I just saw that Dana Jennings, who writes a blog about his prostate cancer for the NYT, is discussing language and cancer.  So I recycled this essay I wrote some time back.

It amazes me that doctors still use the word biochemical failure to refer to a recurrence of prostate cancer.  A doctor told me, “It’s a shame this word escaped from the lab”.  I know that when we got hubby’s  post-surgery positive PSA  I was depressed because the word “failure” kept on going round and round in my mind. We got an “F” in prostate cancer.

“Recurrence” on the other hand, is almost good word. It sounds like an old friend has come back to stay with you.  (OK, it’s a stretch.) 

And may I ask, what do they call death if recurrence is “biochemical failure”?   “Biochemical catastrophe,” maybe? “Biological Armaggedon”?

My husband’s surgery failed, and so he had to have “salvage radiation“.  This term is a favorite.  Sounds like they gave him rad in the junkyard?

Seriously, the language of cancer is something we need to talk about

Language affects the way we cope with disease.   A writer named Susan  Sontag, who struggled with cancer for years, wrote a book called “Illness as a metaphor”  which describes how cancer has been demonized, in part because of the language associated with it.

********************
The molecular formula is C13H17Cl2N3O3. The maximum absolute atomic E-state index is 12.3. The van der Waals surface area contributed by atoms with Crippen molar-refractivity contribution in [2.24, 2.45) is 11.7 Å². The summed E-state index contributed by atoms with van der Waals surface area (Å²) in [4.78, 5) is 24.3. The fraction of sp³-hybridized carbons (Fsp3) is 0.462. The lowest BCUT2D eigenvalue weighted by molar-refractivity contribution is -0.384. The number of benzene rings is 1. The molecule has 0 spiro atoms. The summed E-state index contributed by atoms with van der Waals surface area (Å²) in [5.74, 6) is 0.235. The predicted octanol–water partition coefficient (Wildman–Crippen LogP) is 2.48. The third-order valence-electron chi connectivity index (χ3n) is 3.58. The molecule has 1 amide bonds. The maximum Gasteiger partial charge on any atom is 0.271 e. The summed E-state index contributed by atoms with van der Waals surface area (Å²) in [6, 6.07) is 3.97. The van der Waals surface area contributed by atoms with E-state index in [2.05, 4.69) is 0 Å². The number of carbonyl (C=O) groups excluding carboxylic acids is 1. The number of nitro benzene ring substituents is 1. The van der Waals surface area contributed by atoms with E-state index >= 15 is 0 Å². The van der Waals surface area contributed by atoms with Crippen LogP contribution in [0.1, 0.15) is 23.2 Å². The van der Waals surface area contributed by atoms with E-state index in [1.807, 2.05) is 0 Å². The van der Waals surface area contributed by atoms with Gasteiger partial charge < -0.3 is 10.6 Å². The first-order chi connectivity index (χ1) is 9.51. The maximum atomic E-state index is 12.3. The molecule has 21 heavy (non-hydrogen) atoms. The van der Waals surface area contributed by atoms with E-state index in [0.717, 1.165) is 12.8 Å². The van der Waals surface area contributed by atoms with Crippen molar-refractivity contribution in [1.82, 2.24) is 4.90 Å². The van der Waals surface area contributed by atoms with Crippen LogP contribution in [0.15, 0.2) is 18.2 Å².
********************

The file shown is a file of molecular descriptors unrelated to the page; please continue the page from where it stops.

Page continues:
Wouldn’t you feel better if you had a neoplasm”?  That’s the scientific word for “new growth”, which is what you have.  I can just see the buds, little sprouts.  And we don’t need to worry about dumping “cancer” because it has no scientific meaning.  Cancer means “crab”, because some Greek thought it resembled one.

Other diseases have undergone verbal makeovers.  “Leprosy” is now “Hansen’s Disease“.  And “senility” has become “Alzheimer’s.”  I think these ch